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The theoretical and specialist approach within sociology, initiated by Harold GARFINKEL, which sets out to uncover the methods (members’ methods) and social competence that we, as members of social groups, employ in constructing our sense of social reality Ethnomethodologists claim that mainstream sociologists have failed to study, or even to show any awareness of, members’ possession of social competence, treating members merely as ‘cultural dopes’, rather than acknowledging that social reality is created by individuals.

For ethnomethodologists, social reality is always to be seen as the ‘rational accomplishment’ of individuals. Whereas conventional sociologists, e.g. DURKHEIM in Suicide or the symbolic interactionists, are seen as taking actors’ capacity to construct ‘meanings’ merely as an unexamined ‘resource’, ethnomethodology makes the ‘methods’ and TACIT KNOWLEDGE that members possess into a ‘topic’ for analysis. What ethnomethodologists seek to do is to analyse the ACCOUNTS provided by members in particular contexts (hence the extensive use of transcripts of ordinary conversation). In this, there are some similarities and continuities with SYMBOLIC INTERACTIONISM. Beyond this, however, ethnomethodologists have sought to reveal the more universal recurring members’ methods involved in ‘doing’ social life, e.g. organized ‘turn-taking’ in talk (see also CONVERSATION ANALYSIS, SACKS).

While ethnomethodology claims to have arrived at universal generalizations, the form of these generalizations (e.g. indicating a persistent indexicality (see INDEXICAL EXPRESSION) in members’ accounts) suggests that the type of generalizations traditionally sought by sociology are unlikely to be achieved, or at least the claims for them are premature. By the same token, many of the research methods and assumptions about method and measurement in conventional sociology are criticized by ethnomethodologists as involving MEASUREMENT BY FIAT (see A. Cicourel, 1964).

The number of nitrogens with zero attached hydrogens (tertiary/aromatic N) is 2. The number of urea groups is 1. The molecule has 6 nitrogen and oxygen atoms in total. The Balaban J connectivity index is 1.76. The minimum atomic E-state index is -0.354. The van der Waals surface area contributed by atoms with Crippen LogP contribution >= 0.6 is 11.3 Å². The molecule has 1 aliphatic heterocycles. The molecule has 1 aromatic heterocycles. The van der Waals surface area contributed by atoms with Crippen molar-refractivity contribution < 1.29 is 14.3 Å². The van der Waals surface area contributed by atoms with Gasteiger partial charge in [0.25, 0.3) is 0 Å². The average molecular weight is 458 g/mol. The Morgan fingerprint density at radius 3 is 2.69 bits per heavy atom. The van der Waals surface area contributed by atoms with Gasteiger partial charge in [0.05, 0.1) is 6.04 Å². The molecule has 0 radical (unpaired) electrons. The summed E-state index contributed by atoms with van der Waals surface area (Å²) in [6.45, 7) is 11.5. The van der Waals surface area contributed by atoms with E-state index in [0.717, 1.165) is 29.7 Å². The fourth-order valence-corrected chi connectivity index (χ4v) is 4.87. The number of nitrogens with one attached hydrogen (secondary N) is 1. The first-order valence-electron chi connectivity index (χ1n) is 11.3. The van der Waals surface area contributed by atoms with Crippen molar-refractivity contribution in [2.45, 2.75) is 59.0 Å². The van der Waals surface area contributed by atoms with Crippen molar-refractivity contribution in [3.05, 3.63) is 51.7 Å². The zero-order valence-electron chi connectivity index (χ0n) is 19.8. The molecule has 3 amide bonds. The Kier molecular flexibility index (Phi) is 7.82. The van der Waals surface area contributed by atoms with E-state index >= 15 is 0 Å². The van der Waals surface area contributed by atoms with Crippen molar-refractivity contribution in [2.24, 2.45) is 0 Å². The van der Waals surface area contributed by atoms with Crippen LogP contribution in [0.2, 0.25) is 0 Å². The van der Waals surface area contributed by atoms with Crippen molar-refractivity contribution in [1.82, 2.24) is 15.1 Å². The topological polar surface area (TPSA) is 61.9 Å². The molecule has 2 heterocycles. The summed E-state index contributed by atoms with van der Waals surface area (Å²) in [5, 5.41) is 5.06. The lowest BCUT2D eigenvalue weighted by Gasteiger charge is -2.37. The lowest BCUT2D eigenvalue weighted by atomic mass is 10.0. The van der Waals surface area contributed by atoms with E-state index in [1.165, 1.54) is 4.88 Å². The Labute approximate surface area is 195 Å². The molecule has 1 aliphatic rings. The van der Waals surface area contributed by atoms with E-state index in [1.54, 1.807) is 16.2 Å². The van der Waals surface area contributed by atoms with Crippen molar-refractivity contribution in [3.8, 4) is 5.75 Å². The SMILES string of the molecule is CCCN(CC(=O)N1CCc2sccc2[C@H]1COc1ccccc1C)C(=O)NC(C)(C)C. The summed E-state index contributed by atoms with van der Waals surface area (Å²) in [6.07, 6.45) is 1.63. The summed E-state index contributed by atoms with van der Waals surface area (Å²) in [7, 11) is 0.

Although ethnomethodology was at first presented as an alternative to conventional sociology, the insights drawn from it have in many instances been incorporated into more mainstream approaches, notably in the work of Anthony GIDDENS (1976a and subsequently) – see also STRATIFICATIONAL MODEL OF SOCIAL ACTION AND CONSCIOUSNESS, DOUBLE HERMENEUTIC. By far the best general overview of ethnomethodology is J. Heritage, Garfinkel and Ethnomethodology (1984). See also FIXED-CHOICE QUESTIONNAIRES, AGGREGATE DATA ANALYSIS. OFFICIAL STATISTICS. PRACTICAL REASONING.

References in periodicals archive ?
Theory Choice: Levels of Prior Theorisation High Medium Low Methodological High Positivism (L) choice: levels Realism (L) of theoretical Instrumentalism nature of (L) methods Conventionalism (L) Medium German Symbolic critical Interactionism Theory (M) (Kuhn) (L) Low Marxism (H) Structuration Pragmatism (L) (L) French Symbolic Critical Interactionism Theory (L) (Blumer) (L) Ethnomethodology (L) Change choice: Level of emphasis given to critique of status quo and need for change (High/Medium/Low) (H, M, L) Table 1: Representing literature that is reviewed and key arguments from it are used within Laughlin (1995) matrix S.
It is important to note that the following established research paradigms and traditions were not present in the sample: queer theory, heuristic inquiry, semiotics, life history, symbolic interaction, hermeneutics, ethnomethodology, autoethnography, and participatory action research.
Even with everything said above, in general the empirical research about practices has been developed within a primarily qualitative scope, in which there is a great diversity of methods, especially including ethnographic, grounded theory, case studies, and ethnomethodology.
Ethnomethodology provided a very useful background for analyzing interviews, provided insights into otherwise invisible dynamics, negotiations, and reflection processes, and brought to light different ambiguities.
Conversation analysis is a variant of ethnomethodology that provides analytic methods for explicating the ongoing production of sense-making during interactions (Sacks, 1995).
1984) Garfinkel and ethnomethodology, Englewood Cliffs: Prentice-Hall.
Tom MacTavish discusses ethnomethodology, tools for systematically observing potential customers in situ and converting the resulting observations into actionable insight.
Then they examine phenomenology and ethnomethodology, conversation analysis and the interactive order, status and power, the body (and health and illness), work, service, and leisure.
International Institute of Ethnomethodology and Conversation Analysis & University Press of America.
Ethnomethodology, for instance, could provide students with tools for decrypting and understanding the mechanisms that shape stakeholders' behaviours, especially those of the stakeholders with whom they interact regularly.
Harold Garfinkel in 1967 was the first sociologist to work on 'Intersexuality' using a method derived from sociological phenomenology which he called ethnomethodology.
The author proceeds to explicate two models of qualitative research that is naturalism and ethnomethodology and constructionism.